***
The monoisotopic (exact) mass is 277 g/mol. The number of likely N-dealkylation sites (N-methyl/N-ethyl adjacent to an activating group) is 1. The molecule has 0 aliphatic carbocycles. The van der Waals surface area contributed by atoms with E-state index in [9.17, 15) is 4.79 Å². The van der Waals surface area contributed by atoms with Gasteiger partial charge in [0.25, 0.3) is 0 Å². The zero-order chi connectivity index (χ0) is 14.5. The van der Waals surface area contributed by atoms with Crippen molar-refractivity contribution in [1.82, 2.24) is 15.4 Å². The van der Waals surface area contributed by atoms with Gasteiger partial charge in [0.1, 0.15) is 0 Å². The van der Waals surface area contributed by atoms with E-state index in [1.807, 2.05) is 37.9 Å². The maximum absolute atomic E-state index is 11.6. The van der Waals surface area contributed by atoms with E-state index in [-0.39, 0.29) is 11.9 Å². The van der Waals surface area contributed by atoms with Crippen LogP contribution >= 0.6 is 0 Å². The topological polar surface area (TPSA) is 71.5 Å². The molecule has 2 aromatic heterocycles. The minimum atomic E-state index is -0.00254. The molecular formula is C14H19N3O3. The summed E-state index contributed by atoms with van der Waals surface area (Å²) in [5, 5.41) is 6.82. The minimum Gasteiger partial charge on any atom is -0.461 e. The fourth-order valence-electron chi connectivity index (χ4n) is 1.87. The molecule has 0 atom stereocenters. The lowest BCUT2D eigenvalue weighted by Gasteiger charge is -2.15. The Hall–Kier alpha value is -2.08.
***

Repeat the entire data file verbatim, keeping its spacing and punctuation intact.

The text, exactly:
The monoisotopic (exact) mass is 277 g/mol. The number of likely N-dealkylation sites (N-methyl/N-ethyl adjacent to an activating group) is 1. The molecule has 0 aliphatic carbocycles. The van der Waals surface area contributed by atoms with E-state index in [9.17, 15) is 4.79 Å². The van der Waals surface area contributed by atoms with Gasteiger partial charge in [0.25, 0.3) is 0 Å². The zero-order chi connectivity index (χ0) is 14.5. The van der Waals surface area contributed by atoms with Crippen molar-refractivity contribution in [1.82, 2.24) is 15.4 Å². The van der Waals surface area contributed by atoms with Gasteiger partial charge in [0.1, 0.15) is 0 Å². The van der Waals surface area contributed by atoms with E-state index in [1.807, 2.05) is 37.9 Å². The maximum absolute atomic E-state index is 11.6. The van der Waals surface area contributed by atoms with E-state index in [-0.39, 0.29) is 11.9 Å². The van der Waals surface area contributed by atoms with Crippen LogP contribution >= 0.6 is 0 Å². The topological polar surface area (TPSA) is 71.5 Å². The molecule has 2 aromatic heterocycles. The minimum atomic E-state index is -0.00254. The molecular formula is C14H19N3O3. The summed E-state index contributed by atoms with van der Waals surface area (Å²) in [5, 5.41) is 6.82. The minimum Gasteiger partial charge on any atom is -0.461 e. The fourth-order valence-electron chi connectivity index (χ4n) is 1.87. The molecule has 0 atom stereocenters. The lowest BCUT2D eigenvalue weighted by Gasteiger charge is -2.15. The Hall–Kier alpha value is -2.08.